Toxic Euro 2012 shirts should be banned
Are you looking forward to the Euro 2012 championships? England are probably going to be knocked out in the group stages, which means we can all crack on with enjoying the rest of the tournament without much stress. Unless, of course, you decide to support one of the other teams (or indeed, already support one of the other nations) and you buy yourself a toxic shirt.
That's right! If you buy a jersey to support your favourite team, you could be risking your health, according to Europe's consumer watchdog. The jersey of co-host Poland is so bad that the BEUC think they should be banned.
There has been research into the chemicals used in the official team strips in Poland, Spain, Germany, Russia, Ukraine, Italy, France, Holland and Portugal and all nine replica shirts contained "worrying" levels of chemicals. Lead was found in the tops of Spain, Germany, Ukraine, Russia, France and Italy, with the Spanish and German kits exceeding the legal level for children's products.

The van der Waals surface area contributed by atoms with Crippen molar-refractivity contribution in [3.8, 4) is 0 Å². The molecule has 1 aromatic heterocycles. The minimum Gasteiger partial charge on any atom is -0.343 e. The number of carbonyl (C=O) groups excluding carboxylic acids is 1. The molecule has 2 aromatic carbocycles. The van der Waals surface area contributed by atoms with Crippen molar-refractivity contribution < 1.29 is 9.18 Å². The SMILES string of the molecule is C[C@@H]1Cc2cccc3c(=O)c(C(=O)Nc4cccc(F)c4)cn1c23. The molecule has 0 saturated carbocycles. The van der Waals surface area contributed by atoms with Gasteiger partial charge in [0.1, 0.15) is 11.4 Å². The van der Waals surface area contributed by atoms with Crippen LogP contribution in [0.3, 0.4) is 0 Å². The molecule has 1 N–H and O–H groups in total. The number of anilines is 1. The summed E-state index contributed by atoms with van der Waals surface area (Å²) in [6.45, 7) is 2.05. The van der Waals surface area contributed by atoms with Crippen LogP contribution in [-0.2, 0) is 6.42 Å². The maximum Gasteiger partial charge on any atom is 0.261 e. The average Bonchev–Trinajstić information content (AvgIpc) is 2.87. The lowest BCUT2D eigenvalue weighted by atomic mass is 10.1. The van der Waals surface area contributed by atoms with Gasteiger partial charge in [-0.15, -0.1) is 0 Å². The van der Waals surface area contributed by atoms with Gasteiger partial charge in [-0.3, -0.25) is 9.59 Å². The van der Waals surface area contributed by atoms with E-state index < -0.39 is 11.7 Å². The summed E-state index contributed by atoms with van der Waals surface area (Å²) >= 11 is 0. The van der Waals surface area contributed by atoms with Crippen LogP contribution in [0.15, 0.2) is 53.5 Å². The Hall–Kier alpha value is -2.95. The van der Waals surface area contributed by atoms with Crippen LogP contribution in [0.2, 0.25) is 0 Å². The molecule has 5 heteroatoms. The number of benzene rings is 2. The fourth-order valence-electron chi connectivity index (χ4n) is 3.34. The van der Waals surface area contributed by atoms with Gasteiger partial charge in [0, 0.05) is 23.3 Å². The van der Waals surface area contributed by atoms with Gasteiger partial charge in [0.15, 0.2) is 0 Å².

A BEUC statement said: "Host country Poland's shirt should be banned outright from shops as it contains an organotin compound, used to prevent sweat odour, in higher doses than the legal limit. Organotin can be toxic to the nervous system."
BEUC director-general Monique Goyens said: "Football fans pay up to 90 euros (£73) for the shirt of their favourite team. The least they should expect is to have a quality and safe product. It is inexplicable that heavy metals are used in mass consumer products. It is clearly foul play by manufacturers to use substances harmful to both people and the environment. Our members' test results are a sad reminder that Europe's chemicals legislation is unfit for the purpose of banning dangerous substances from consumer products."
Maybe that's why footballers keeping whipping their tops off when they score a goal? Their skin's on fire!